I personally believe agents should seek out ways to improve the display of their listings and allow for a more transparent experience for people searching out a new home. Historically, agents have felt that their strongest value proposition is controlling the data that consumers have access to. Those days are gone, so rather than resist the display of data, agents should embrace the display of data as long as it is accurate and maintains the highest level of integrity.

HA: Finally, Houston’s market continues to prosper in 2012 with no sign of slowing down. Amidst all that activity from homebuyers and sellers, how can agents distinguish themselves among the crowd?

JB: In Houston, distinguishing yourself as an agent can be very challenging. The problem we experience is that all the whole consumer experience from one brokerage to the next is exactly the same. All the brokerages (for the most part) rely exclusively on the tools provided by the Association to operate their business. I personally believe that has stifled innovation and creativity for Houston brokerages.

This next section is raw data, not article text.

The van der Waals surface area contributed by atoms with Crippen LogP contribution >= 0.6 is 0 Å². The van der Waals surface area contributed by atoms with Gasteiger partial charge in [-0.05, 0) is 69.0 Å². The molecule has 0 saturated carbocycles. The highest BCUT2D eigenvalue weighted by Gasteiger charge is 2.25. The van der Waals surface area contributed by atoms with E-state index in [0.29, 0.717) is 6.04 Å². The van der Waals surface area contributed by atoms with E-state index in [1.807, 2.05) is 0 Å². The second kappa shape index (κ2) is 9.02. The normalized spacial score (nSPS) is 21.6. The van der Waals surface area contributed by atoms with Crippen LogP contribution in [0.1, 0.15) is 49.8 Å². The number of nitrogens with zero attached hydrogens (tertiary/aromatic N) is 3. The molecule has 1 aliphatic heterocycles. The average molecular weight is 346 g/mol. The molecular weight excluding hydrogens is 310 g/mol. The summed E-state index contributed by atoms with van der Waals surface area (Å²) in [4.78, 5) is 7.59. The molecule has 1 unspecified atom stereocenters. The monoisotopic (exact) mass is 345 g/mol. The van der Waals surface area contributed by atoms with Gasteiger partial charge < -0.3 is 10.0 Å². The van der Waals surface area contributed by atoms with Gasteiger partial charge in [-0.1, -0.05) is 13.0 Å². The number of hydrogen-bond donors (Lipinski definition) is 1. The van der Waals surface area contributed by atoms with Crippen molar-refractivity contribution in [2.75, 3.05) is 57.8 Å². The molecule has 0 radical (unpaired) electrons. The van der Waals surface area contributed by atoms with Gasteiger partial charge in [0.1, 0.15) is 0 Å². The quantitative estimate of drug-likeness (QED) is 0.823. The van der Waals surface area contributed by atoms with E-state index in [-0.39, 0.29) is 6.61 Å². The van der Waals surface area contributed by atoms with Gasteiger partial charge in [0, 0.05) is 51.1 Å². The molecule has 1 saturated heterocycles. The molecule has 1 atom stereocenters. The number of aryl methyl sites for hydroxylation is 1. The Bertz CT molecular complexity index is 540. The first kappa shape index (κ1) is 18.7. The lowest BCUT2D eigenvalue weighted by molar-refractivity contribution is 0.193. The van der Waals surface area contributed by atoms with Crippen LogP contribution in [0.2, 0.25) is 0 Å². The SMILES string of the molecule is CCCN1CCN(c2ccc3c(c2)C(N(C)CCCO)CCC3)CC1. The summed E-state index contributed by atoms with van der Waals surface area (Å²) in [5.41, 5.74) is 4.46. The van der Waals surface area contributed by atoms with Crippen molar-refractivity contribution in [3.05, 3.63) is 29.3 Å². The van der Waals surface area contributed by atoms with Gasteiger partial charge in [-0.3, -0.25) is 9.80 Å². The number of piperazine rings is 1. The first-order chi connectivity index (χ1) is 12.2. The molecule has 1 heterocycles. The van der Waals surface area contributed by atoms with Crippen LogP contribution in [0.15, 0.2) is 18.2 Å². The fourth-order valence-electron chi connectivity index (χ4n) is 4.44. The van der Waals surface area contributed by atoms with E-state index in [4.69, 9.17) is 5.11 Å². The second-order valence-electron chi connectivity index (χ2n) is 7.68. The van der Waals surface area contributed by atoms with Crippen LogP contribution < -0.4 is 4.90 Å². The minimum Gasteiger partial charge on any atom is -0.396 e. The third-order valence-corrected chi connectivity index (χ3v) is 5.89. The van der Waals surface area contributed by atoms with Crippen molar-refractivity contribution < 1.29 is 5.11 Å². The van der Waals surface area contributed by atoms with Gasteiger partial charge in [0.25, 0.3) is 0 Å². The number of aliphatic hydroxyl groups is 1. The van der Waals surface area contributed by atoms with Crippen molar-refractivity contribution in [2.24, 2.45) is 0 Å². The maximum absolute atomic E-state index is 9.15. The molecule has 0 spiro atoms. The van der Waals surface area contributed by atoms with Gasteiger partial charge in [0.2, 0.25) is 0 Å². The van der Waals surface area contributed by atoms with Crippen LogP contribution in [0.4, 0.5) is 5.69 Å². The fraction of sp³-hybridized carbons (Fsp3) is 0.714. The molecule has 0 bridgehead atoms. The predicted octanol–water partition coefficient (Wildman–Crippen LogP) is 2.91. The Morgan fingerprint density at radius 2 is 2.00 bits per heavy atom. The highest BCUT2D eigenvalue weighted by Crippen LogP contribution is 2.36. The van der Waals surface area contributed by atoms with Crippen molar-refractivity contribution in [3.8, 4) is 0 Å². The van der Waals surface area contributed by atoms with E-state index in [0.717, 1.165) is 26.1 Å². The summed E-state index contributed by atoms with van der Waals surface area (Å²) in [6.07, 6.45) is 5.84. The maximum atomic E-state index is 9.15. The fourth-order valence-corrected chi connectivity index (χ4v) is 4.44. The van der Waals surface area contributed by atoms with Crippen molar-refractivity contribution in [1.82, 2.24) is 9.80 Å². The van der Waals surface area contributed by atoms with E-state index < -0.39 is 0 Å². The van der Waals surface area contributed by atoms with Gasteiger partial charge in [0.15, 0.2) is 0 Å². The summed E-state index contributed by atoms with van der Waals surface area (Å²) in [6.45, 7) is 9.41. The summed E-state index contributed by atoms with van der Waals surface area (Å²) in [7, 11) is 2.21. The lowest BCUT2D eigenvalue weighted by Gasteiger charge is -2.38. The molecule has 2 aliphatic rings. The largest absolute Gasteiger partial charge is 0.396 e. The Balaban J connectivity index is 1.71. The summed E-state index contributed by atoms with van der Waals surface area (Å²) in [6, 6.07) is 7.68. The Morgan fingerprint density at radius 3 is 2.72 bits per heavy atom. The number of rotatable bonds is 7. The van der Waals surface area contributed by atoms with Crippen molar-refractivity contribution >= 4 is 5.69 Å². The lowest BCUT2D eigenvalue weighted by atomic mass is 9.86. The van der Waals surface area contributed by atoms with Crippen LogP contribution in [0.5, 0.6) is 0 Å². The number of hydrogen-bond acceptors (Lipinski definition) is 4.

There are several ways to rise above the rest. Professionalism, content, technology and expertise are a few that come to mind.

Professionalism: In many cases (and you may not want to hear this), real estate agents have a bad rap. They are thought of as a salesperson only interested in the commission. It is up to each agent to individually dispel this stereotype by exceeding the expectations of their clients. This includes punctuality, responsiveness, boundaries, integrity and respect – for themselves as well as their clients.

Content: Are you providing value to your potential clients in terms of content and relevant information to your community? This is not easy. The blogosphere has a large graveyard of abandoned blogs, but this does create an opportunity to engage your audience. Social interaction is equally important. If this comes as news to anyone reading this, you might think about a business coach.

Technology: You should be thinking paperless. Collaboration is a means to work with your clients that allows for a more efficient process, saving everyone time and aggravation. No more faxes and printed off listing pages. Get an iPad. Use Evernote, Dropbox and other applications to improve your productivity. And for god sakes, if you aren’t using a smartphone, go buy an iPhone tomorrow.

Expertise: It is not just about educating the consumer and your clients – educate yourself. Constantly be improving your knowledge on your market area, the economy and the process of buying or selling a home. There are too many agents out there that could stand to improve their personal competence as it applies to our industry. Raise the bar!

Do you know a local real estate expert who would be perfect for Viewpoints? Let us know: [email protected]